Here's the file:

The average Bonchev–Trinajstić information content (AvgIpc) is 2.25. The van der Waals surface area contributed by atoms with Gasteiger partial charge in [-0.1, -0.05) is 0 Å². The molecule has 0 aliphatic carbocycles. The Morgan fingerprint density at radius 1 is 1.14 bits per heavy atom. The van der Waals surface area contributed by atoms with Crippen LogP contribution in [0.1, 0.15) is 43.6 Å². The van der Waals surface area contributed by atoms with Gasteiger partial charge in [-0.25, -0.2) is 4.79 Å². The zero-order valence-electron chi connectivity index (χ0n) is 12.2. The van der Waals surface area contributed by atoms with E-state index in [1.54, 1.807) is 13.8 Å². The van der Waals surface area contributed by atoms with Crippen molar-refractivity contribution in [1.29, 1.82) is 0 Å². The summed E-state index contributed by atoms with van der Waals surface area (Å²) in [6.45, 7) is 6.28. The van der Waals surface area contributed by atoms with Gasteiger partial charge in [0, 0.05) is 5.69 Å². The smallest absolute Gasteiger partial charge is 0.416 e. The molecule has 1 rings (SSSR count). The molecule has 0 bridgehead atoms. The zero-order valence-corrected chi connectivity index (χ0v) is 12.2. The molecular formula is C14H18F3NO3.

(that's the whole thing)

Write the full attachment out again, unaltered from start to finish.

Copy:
The average Bonchev–Trinajstić information content (AvgIpc) is 2.25. The van der Waals surface area contributed by atoms with Gasteiger partial charge in [-0.1, -0.05) is 0 Å². The molecule has 0 aliphatic carbocycles. The Morgan fingerprint density at radius 1 is 1.14 bits per heavy atom. The van der Waals surface area contributed by atoms with Crippen LogP contribution in [0.1, 0.15) is 43.6 Å². The van der Waals surface area contributed by atoms with Gasteiger partial charge in [-0.25, -0.2) is 4.79 Å². The zero-order valence-electron chi connectivity index (χ0n) is 12.2. The van der Waals surface area contributed by atoms with E-state index in [1.54, 1.807) is 13.8 Å². The van der Waals surface area contributed by atoms with Crippen molar-refractivity contribution in [1.29, 1.82) is 0 Å². The summed E-state index contributed by atoms with van der Waals surface area (Å²) in [6.45, 7) is 6.28. The van der Waals surface area contributed by atoms with Gasteiger partial charge in [0, 0.05) is 5.69 Å². The smallest absolute Gasteiger partial charge is 0.416 e. The molecule has 1 rings (SSSR count). The molecule has 0 bridgehead atoms. The zero-order valence-corrected chi connectivity index (χ0v) is 12.2. The molecular formula is C14H18F3NO3.